c. Final Rule

After considering the comments, we are adopting new Item 1.04 to Form 8-K as proposed. Under the final rule, issuers are required to file a Form 8-K under new Item 1.04 no later than four business days after the receipt by the issuer (or a subsidiary of the issuer) of an imminent danger order under Section 107(a) of the Mine Act, written notice from MSHA of a pattern of violations of mandatory health or safety standards that are of such nature as could have significantly and substantially contributed to the cause and effect of coal or other mine health or safety hazards under Section 104(e) of the Mine Act or written notice from MSHA of the potential to have a pattern of such violations. Item 1.04 of Form 8-K requires disclosure of the date of receipt of the order or notice, the category of order or notice, and the name and location of the mine involved.

As discussed above, these orders and notices are also required to be disclosed under Section 1503(a) of the Act in issuers' periodic reports. Although we have considered the views of commentators that the disclosure is duplicative, we believe the plain language of Section 1503 of the Act requires such orders and notices to be reported in both issuers' Forms 8-K and their periodic reports, and note that issuers generally seem to have been complying with these requirements since Section 1503(b) became effective. We have also considered commentators' views with respect to the filing deadline for the required Form 8-K. Although Section 1503(b) of the Act does not specify a filing deadline, we continue to believe that, because the triggering events are clear and do not require management to make rapid materiality judgments, the customary Form 8-K four business day deadline provides adequate time for issuers to prepare accurate and complete information.

We understand there is a possibility that an order or notice could be issued and subsequently vacated by MSHA within the four business day time period for filing the Form 8-K. However, as discussed above with respect to reporting of dismissed, reduced or contested matters, [177] we believe the language of Section 1503(b) of the Act dictates that the “receipt” of the specified orders or notices must be disclosed. We note that issuers may include additional disclosure explaining the status of these orders and notices if they choose to do so. [178]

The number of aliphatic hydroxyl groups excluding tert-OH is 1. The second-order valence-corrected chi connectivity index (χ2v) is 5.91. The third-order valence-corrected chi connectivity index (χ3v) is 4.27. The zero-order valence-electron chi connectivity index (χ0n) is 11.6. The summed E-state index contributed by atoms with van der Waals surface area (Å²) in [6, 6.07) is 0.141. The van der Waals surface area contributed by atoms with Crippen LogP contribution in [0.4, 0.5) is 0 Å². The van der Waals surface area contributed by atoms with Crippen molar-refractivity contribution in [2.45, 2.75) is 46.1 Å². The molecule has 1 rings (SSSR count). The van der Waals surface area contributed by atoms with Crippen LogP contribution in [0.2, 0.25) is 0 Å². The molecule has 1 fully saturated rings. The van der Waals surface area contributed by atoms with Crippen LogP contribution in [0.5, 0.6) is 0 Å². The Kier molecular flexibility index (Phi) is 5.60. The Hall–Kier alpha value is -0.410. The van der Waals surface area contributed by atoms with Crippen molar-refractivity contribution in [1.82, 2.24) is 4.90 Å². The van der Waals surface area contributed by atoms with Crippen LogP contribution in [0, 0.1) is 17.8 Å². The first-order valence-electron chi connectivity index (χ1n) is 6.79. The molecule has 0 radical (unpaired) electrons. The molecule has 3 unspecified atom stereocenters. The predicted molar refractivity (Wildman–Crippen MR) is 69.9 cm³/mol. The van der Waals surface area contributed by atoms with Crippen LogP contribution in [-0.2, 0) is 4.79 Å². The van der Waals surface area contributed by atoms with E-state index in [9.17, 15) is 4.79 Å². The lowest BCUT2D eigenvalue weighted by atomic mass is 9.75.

3. Treatment of Foreign Private Issuers

a. Proposed Amendments

Our proposed rule would not extend the requirement to file current reports on Form 8-K to foreign private issuers. The Proposing Release noted that foreign private issuers are not required to file current reports on Form 8-K. [179] Instead, a foreign private issuer is required to furnish under the cover of Form 6-K [180] copies of all information that it makes, or is required to make, public under the laws of its jurisdiction of incorporation, files, or is required to file, under the rules of any stock exchange, or otherwise distributes to its security holders. [181]

b. Comments on the Proposed Amendments

Several commentators agreed with our proposed approach not to apply the current reporting requirements of Section 1503(b) of the Act to foreign private issuers. These commentators noted that this approach is consistent with the statutory text of Section 1503(b), which refers only to Form 8-K, and with the Commission's current framework of reporting for foreign private issuers. [182] Other commentators indicated that foreign private issuers should be required to file a Form 8-K to disclose information about the receipt of the specified orders and notices. [183] One of these commentators expressed the view that the reporting requirements should be as equal as possible for all issuers so that U.S. issuers are not placed at a disadvantage. [184]

c. Final Rule

After considering the comments, we have determined not to apply the new Form 8-K reporting requirement to foreign private issuers and are adopting the requirement as proposed. Although we are mindful of concerns that the disclosure requirement should be as equal as possible in order to avoid disadvantaging U.S. issuers in comparison to foreign private issuers, we continue to believe that this approach is consistent with Section 1503(b) of the Act, which references Form 8-K, a form applicable only to domestic issuers, not to foreign private issuers, and the Commission's current framework of reporting for foreign private issuers. [185]